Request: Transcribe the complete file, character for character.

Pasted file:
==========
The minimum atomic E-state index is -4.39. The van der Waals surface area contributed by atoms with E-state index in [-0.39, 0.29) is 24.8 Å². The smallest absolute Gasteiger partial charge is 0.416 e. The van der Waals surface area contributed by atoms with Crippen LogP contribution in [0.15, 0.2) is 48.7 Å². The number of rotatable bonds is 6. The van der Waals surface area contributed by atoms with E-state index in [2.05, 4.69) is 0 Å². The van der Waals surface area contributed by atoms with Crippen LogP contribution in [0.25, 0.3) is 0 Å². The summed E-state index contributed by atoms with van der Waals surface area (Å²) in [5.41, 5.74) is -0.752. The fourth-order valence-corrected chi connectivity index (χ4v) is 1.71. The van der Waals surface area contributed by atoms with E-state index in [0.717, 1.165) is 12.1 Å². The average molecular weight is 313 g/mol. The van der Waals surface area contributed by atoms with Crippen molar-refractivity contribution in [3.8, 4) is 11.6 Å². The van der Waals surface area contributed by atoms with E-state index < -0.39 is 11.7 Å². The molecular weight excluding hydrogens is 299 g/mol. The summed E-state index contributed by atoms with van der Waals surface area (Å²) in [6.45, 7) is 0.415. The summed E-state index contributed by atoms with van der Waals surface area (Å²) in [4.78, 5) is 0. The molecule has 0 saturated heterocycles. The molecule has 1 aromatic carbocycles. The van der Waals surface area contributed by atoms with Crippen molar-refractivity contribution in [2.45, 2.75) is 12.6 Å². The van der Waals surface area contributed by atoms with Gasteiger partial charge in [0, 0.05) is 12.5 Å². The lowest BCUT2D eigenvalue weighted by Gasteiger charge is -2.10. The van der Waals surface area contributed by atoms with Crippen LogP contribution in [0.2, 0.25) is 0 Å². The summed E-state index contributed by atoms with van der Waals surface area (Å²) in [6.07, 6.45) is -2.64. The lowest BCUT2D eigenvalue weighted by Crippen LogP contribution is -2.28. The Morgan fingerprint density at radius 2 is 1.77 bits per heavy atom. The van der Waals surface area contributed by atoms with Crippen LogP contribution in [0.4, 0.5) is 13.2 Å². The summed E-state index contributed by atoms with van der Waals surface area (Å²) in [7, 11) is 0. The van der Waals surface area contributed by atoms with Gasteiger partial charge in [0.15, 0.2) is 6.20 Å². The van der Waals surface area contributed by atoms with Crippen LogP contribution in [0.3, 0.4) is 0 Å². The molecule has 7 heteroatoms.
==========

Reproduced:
The minimum atomic E-state index is -4.39. The van der Waals surface area contributed by atoms with E-state index in [-0.39, 0.29) is 24.8 Å². The smallest absolute Gasteiger partial charge is 0.416 e. The van der Waals surface area contributed by atoms with Crippen LogP contribution in [0.15, 0.2) is 48.7 Å². The number of rotatable bonds is 6. The van der Waals surface area contributed by atoms with E-state index in [2.05, 4.69) is 0 Å². The van der Waals surface area contributed by atoms with Crippen LogP contribution in [0.25, 0.3) is 0 Å². The summed E-state index contributed by atoms with van der Waals surface area (Å²) in [5.41, 5.74) is -0.752. The fourth-order valence-corrected chi connectivity index (χ4v) is 1.71. The van der Waals surface area contributed by atoms with E-state index in [0.717, 1.165) is 12.1 Å². The average molecular weight is 313 g/mol. The van der Waals surface area contributed by atoms with Crippen molar-refractivity contribution in [3.8, 4) is 11.6 Å². The van der Waals surface area contributed by atoms with E-state index < -0.39 is 11.7 Å². The molecular weight excluding hydrogens is 299 g/mol. The summed E-state index contributed by atoms with van der Waals surface area (Å²) in [6.45, 7) is 0.415. The summed E-state index contributed by atoms with van der Waals surface area (Å²) in [4.78, 5) is 0. The molecule has 0 saturated heterocycles. The molecule has 1 aromatic carbocycles. The van der Waals surface area contributed by atoms with Crippen molar-refractivity contribution in [2.45, 2.75) is 12.6 Å². The van der Waals surface area contributed by atoms with Gasteiger partial charge in [0, 0.05) is 12.5 Å². The lowest BCUT2D eigenvalue weighted by Gasteiger charge is -2.10. The van der Waals surface area contributed by atoms with Crippen LogP contribution in [0.2, 0.25) is 0 Å². The summed E-state index contributed by atoms with van der Waals surface area (Å²) in [6.07, 6.45) is -2.64. The lowest BCUT2D eigenvalue weighted by Crippen LogP contribution is -2.28. The Morgan fingerprint density at radius 2 is 1.77 bits per heavy atom. The van der Waals surface area contributed by atoms with Crippen LogP contribution in [0.4, 0.5) is 13.2 Å². The summed E-state index contributed by atoms with van der Waals surface area (Å²) in [7, 11) is 0. The van der Waals surface area contributed by atoms with Gasteiger partial charge in [0.15, 0.2) is 6.20 Å². The van der Waals surface area contributed by atoms with Crippen LogP contribution in [0.3, 0.4) is 0 Å². The molecule has 7 heteroatoms.